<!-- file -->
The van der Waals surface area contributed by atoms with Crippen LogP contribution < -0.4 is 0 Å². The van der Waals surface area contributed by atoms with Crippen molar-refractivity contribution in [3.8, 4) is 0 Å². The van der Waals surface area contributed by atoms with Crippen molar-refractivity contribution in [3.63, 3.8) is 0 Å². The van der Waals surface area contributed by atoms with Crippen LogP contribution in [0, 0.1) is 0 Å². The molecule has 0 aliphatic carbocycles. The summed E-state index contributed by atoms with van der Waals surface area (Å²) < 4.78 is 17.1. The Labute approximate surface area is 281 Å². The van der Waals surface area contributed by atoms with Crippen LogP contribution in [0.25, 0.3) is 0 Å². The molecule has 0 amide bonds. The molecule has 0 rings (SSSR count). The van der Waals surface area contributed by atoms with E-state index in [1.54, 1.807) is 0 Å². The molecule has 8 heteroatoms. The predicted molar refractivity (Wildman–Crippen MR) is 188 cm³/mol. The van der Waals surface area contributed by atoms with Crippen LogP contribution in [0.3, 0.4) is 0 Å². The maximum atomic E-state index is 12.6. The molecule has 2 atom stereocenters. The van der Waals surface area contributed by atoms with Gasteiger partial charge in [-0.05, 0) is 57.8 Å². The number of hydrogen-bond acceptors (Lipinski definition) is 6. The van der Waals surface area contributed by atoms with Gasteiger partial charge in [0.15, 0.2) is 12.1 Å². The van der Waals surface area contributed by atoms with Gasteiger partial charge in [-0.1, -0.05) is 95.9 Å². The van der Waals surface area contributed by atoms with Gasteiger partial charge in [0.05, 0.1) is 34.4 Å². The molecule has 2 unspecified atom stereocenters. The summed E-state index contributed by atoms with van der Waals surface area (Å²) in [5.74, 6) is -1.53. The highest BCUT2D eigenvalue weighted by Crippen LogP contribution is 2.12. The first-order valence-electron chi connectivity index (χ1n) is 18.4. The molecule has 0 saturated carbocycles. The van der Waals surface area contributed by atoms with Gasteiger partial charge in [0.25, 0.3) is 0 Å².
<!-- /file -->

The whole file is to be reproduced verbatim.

The van der Waals surface area contributed by atoms with Crippen LogP contribution < -0.4 is 0 Å². The van der Waals surface area contributed by atoms with Crippen molar-refractivity contribution in [3.8, 4) is 0 Å². The van der Waals surface area contributed by atoms with Crippen molar-refractivity contribution in [3.63, 3.8) is 0 Å². The van der Waals surface area contributed by atoms with Crippen LogP contribution in [0, 0.1) is 0 Å². The molecule has 0 aliphatic carbocycles. The summed E-state index contributed by atoms with van der Waals surface area (Å²) < 4.78 is 17.1. The Labute approximate surface area is 281 Å². The van der Waals surface area contributed by atoms with Crippen LogP contribution in [0.25, 0.3) is 0 Å². The molecule has 0 amide bonds. The molecule has 0 rings (SSSR count). The van der Waals surface area contributed by atoms with E-state index in [1.54, 1.807) is 0 Å². The molecule has 8 heteroatoms. The predicted molar refractivity (Wildman–Crippen MR) is 188 cm³/mol. The van der Waals surface area contributed by atoms with Crippen LogP contribution in [0.3, 0.4) is 0 Å². The maximum atomic E-state index is 12.6. The molecule has 2 atom stereocenters. The van der Waals surface area contributed by atoms with Gasteiger partial charge in [-0.05, 0) is 57.8 Å². The number of hydrogen-bond acceptors (Lipinski definition) is 6. The van der Waals surface area contributed by atoms with Gasteiger partial charge in [0.15, 0.2) is 12.1 Å². The van der Waals surface area contributed by atoms with Gasteiger partial charge in [-0.1, -0.05) is 95.9 Å². The van der Waals surface area contributed by atoms with Gasteiger partial charge in [0.05, 0.1) is 34.4 Å². The molecule has 2 unspecified atom stereocenters. The summed E-state index contributed by atoms with van der Waals surface area (Å²) in [5.74, 6) is -1.53. The highest BCUT2D eigenvalue weighted by Crippen LogP contribution is 2.12. The first-order valence-electron chi connectivity index (χ1n) is 18.4. The molecule has 0 saturated carbocycles. The van der Waals surface area contributed by atoms with Gasteiger partial charge in [0.25, 0.3) is 0 Å².